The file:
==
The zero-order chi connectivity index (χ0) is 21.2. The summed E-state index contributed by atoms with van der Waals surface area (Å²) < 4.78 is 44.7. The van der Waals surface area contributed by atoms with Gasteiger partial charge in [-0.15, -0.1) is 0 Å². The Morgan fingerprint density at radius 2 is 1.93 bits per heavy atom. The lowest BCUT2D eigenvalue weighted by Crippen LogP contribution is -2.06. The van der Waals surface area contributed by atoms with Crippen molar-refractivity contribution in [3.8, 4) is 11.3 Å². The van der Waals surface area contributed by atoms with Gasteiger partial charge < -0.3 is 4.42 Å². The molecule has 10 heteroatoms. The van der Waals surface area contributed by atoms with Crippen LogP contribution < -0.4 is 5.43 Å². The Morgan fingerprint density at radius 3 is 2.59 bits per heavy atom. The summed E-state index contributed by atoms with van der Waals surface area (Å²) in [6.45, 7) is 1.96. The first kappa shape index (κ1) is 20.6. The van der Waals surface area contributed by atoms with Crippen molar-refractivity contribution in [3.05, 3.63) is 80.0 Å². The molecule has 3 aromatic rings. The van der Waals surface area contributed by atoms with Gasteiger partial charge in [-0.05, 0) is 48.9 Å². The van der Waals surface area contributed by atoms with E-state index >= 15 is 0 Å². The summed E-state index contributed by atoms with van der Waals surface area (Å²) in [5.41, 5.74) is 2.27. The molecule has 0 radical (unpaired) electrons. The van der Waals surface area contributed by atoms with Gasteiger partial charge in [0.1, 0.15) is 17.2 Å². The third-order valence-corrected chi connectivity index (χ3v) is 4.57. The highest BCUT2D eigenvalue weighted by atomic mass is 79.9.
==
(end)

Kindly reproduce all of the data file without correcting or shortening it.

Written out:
The zero-order chi connectivity index (χ0) is 21.2. The summed E-state index contributed by atoms with van der Waals surface area (Å²) < 4.78 is 44.7. The van der Waals surface area contributed by atoms with Gasteiger partial charge in [-0.15, -0.1) is 0 Å². The Morgan fingerprint density at radius 2 is 1.93 bits per heavy atom. The lowest BCUT2D eigenvalue weighted by Crippen LogP contribution is -2.06. The van der Waals surface area contributed by atoms with Crippen molar-refractivity contribution in [3.8, 4) is 11.3 Å². The van der Waals surface area contributed by atoms with Gasteiger partial charge < -0.3 is 4.42 Å². The molecule has 10 heteroatoms. The van der Waals surface area contributed by atoms with Crippen LogP contribution < -0.4 is 5.43 Å². The Morgan fingerprint density at radius 3 is 2.59 bits per heavy atom. The summed E-state index contributed by atoms with van der Waals surface area (Å²) in [6.45, 7) is 1.96. The first kappa shape index (κ1) is 20.6. The van der Waals surface area contributed by atoms with Crippen molar-refractivity contribution in [3.05, 3.63) is 80.0 Å². The molecule has 3 aromatic rings. The van der Waals surface area contributed by atoms with Gasteiger partial charge in [-0.05, 0) is 48.9 Å². The van der Waals surface area contributed by atoms with E-state index >= 15 is 0 Å². The summed E-state index contributed by atoms with van der Waals surface area (Å²) in [5.41, 5.74) is 2.27. The molecule has 0 radical (unpaired) electrons. The van der Waals surface area contributed by atoms with Gasteiger partial charge in [0.1, 0.15) is 17.2 Å². The third-order valence-corrected chi connectivity index (χ3v) is 4.57. The highest BCUT2D eigenvalue weighted by atomic mass is 79.9.